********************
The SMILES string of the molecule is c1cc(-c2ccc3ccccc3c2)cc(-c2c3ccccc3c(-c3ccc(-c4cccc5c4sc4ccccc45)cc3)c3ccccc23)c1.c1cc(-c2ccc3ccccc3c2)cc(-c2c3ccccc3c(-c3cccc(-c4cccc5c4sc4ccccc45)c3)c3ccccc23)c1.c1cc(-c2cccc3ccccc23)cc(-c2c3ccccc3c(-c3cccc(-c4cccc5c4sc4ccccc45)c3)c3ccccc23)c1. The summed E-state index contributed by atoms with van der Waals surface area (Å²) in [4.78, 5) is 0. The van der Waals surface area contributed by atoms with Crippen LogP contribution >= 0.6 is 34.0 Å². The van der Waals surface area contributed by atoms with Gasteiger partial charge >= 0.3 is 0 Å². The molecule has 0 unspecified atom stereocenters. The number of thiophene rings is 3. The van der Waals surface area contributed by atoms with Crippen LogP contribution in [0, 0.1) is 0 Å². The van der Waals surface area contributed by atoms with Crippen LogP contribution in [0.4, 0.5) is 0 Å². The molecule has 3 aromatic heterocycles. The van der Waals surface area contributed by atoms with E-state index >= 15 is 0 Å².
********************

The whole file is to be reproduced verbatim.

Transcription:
The SMILES string of the molecule is c1cc(-c2ccc3ccccc3c2)cc(-c2c3ccccc3c(-c3ccc(-c4cccc5c4sc4ccccc45)cc3)c3ccccc23)c1.c1cc(-c2ccc3ccccc3c2)cc(-c2c3ccccc3c(-c3cccc(-c4cccc5c4sc4ccccc45)c3)c3ccccc23)c1.c1cc(-c2cccc3ccccc23)cc(-c2c3ccccc3c(-c3cccc(-c4cccc5c4sc4ccccc45)c3)c3ccccc23)c1. The summed E-state index contributed by atoms with van der Waals surface area (Å²) in [4.78, 5) is 0. The van der Waals surface area contributed by atoms with Crippen LogP contribution >= 0.6 is 34.0 Å². The van der Waals surface area contributed by atoms with Gasteiger partial charge >= 0.3 is 0 Å². The molecule has 0 unspecified atom stereocenters. The number of thiophene rings is 3. The van der Waals surface area contributed by atoms with Crippen LogP contribution in [0, 0.1) is 0 Å². The van der Waals surface area contributed by atoms with Crippen LogP contribution in [0.4, 0.5) is 0 Å². The molecule has 3 aromatic heterocycles. The van der Waals surface area contributed by atoms with E-state index >= 15 is 0 Å².